Koyasan, or Mt. Koya, is one of the most popular destinations in the Kansai region. Just an hour and thirty minutes from Osaka is the head temple of Shingon Buddhism. Located some 800 m above the ground, the temple complex of Koyasan stretches 6 km from the Daimon Gate to Okunoin. Along the way are more than 100 temples, but out of all of them the Danjo Garan and Okunoin are most sacred places in Koyasan.
The History of Koyasan
The history of Koyasan dates back to 816 when Kukai [空海] received land from Emperor Saga to build a place for people to study and practice Shingon Buddhism. The first building Kukai created was the Danjo Garan, which he intended to be the central place for the practice of Shingon Buddhism.
The Legend of Koyasan’s Origins
According to legend, when Kukai decided he wanted to return to Japan from his studies in China, he threw his *sankosho in the air and it flew all the way from China to Japan.
Much later, as Kukai was walking through Mt. Koya, he encountered a hunter with two dogs, who claimed to know where the sankosho landed. The hunter and his dogs lead Kukai far up the mountain where he found his sankosho hanging from the branch of a pine tree. Explore the path Kukai took to Koyasan! Hike the sacred Choichimich!
The hunter and his dogs promptly vanished. Only later did Kukai learned that the hunter was in fact Koya Myojin, local god. After this encounter, Kukai asked the emperor to grant him this land so he could build what is today Koyasan. That very pine tree still stands in the Danjo Garan to this day. Unfortunately, it was only after Kuaki’s death that the Danjo Garan was fully completed.
The Endurance of Koyasan
Sometime around the 10th century, Koyasan was struck by lightning and many temple buildings including Danjo Garan burned down. However, shortly after the fire a number of wealthy aristocrats donated enough money to restore Koyasan. The attention from these wealthy donors also increased Koyasan’s popularity and increased its reputation as a scared place. Unfortunately, due to a number of forest fires, Koyasan burnt down many times. In particular, a massive fire in 1843 eradicated almost the entire temple complex. As a result many of the buildings in the Danjo Garan do not date back further than the 19th century.
Koyasan: The Danjo Garan
The Danjo Garan is located near Daimon Gate, the main entrance to Koyasan.
The word danjo refers to an elevated place, and a garan is a place for people to practice Buddhism. In the Danjo Garan, the world of Shingon Buddhism is painted vividly through elaborate mandalas that help convey the teachings of Kukai to all who visit.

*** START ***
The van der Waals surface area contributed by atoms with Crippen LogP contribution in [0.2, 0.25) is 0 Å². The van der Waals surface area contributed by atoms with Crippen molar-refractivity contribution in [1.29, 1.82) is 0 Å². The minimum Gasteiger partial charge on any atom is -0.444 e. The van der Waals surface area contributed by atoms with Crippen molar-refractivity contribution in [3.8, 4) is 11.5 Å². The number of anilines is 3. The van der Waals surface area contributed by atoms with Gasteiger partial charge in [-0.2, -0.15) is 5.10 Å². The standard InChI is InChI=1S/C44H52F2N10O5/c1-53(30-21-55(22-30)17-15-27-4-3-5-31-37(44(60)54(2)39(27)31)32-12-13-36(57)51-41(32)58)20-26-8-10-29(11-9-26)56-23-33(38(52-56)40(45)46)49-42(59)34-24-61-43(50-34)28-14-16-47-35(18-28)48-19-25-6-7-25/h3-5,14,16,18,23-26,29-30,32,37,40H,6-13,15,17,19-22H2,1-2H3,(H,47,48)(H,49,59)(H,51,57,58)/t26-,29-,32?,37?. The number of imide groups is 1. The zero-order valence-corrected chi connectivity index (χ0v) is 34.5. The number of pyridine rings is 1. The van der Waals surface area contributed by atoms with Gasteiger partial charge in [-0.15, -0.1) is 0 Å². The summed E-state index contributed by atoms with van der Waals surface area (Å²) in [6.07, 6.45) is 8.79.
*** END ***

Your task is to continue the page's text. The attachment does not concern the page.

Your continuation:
The kondo is the main building in Danjo Garan and was built even before Kopon Daito. Inside the kondo is a huge statue of Yakushi Nyorai, but unfortunately the original burnt down in the 1843 fire. The current kondo was rebuilt.
Though technically kondo is the heart of Koyasan, the bright red pagoda, called Konpon Daito, is the one that attracts most people’ s attention.
Also inside the pagoda, you will see a huge statue of the main deity of Shingo Buddhism, Dainichi Nyorai, along with other four statues in each corner. Each pillar inside the kondo has a painting of each of the primary Buddhas in Shinogon Buddhism. Though you have to pay 20 yen to get in, you should definitely go in.
Konpon Daito is a tahoto, meaning that the first floor of the pagoda is square and the second is round. Tahoto is very common in Shingon Buddhist temples and this one here in Koyasan, is the very first one.
The saito is a pagoda built shortly after Konpon Daito. Since it is located a bit far away from the kondo, not many people visit it. Kukai originally intended to express the world of Shingon Buddhism in the Saito and Konpon Daito, therefore making it one of the most important buildings in Danjo Garan.
Inside of the pagoda is another statue of Dainichi Nyorai and several other important deities. While you cannot go in the pagoda, you can peek inside.
Points of Interest
On the way to the Danjo Garan to Gongobu-ji, is a precious building that you should definitely check out: Fudodo. Fudodo is one of the two Japanese National Treasure buildings in Koyasan. Fudodo is a pure wayo-style building built in the Heian Period and was refashioned as a temple during the Kamakura Period; in short, it was built roughly 900 years ago.
But why Fudodo here? Well, it wasn’t, not originally at least. At first, it was near Daimon Gate but got after the big fire. The Koyasan Museum currently exhibits several statues that are Japanese National Treasure dating back to the Heian Period.
Information: Danjo Garan
In order to get to Koyasan, take Nankai Koya Line from Nakai Namba Station and get off at the last station, Gokurakubashi. If you want to get there quickly, there is a limited express train, but you may have to the local line at Hashimoto, since the final stop for many express trains on the Nankai Koya Line is Hashimoto. Just jump off and take the first local line bound for Gokurakubashi. Once you get to Gokurakubashi you will need to take a cable car up the mountain and then a 20 minute bus ride to Danjo Garan.
When you visit Koyasan or especially when you stay at Koyasan, you may want to consider to buy Koyasan World Heritage Ticket. It offers you great discounts on train fare, a free bus two-day bus pass, and discounts on some of the facilities in Koyasan. We strongly recommend getting this ticket. You can buy this at Namba Station.